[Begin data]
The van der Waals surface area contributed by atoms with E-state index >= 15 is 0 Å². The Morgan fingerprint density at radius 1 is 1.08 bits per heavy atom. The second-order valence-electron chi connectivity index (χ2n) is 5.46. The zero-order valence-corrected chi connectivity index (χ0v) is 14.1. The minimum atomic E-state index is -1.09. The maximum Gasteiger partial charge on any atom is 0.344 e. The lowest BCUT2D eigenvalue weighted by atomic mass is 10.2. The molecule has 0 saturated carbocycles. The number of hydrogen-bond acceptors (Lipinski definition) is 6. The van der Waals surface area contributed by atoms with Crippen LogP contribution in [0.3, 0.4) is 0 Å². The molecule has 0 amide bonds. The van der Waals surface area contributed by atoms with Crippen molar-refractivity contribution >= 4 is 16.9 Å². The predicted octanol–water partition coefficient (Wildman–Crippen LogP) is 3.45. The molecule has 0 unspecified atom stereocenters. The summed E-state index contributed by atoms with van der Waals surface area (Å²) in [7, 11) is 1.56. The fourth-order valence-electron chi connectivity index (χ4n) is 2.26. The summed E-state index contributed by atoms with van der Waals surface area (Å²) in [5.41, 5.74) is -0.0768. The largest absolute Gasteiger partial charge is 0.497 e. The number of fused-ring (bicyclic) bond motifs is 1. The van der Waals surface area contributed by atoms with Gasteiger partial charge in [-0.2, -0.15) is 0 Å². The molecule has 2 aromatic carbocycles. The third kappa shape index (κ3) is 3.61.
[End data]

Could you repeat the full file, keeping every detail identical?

The van der Waals surface area contributed by atoms with E-state index >= 15 is 0 Å². The Morgan fingerprint density at radius 1 is 1.08 bits per heavy atom. The second-order valence-electron chi connectivity index (χ2n) is 5.46. The zero-order valence-corrected chi connectivity index (χ0v) is 14.1. The minimum atomic E-state index is -1.09. The maximum Gasteiger partial charge on any atom is 0.344 e. The lowest BCUT2D eigenvalue weighted by atomic mass is 10.2. The molecule has 0 saturated carbocycles. The number of hydrogen-bond acceptors (Lipinski definition) is 6. The van der Waals surface area contributed by atoms with Crippen LogP contribution in [0.3, 0.4) is 0 Å². The molecule has 0 amide bonds. The van der Waals surface area contributed by atoms with Crippen molar-refractivity contribution >= 4 is 16.9 Å². The predicted octanol–water partition coefficient (Wildman–Crippen LogP) is 3.45. The molecule has 0 unspecified atom stereocenters. The summed E-state index contributed by atoms with van der Waals surface area (Å²) in [7, 11) is 1.56. The fourth-order valence-electron chi connectivity index (χ4n) is 2.26. The summed E-state index contributed by atoms with van der Waals surface area (Å²) in [5.41, 5.74) is -0.0768. The largest absolute Gasteiger partial charge is 0.497 e. The number of fused-ring (bicyclic) bond motifs is 1. The van der Waals surface area contributed by atoms with Gasteiger partial charge in [-0.2, -0.15) is 0 Å². The molecule has 2 aromatic carbocycles. The third kappa shape index (κ3) is 3.61.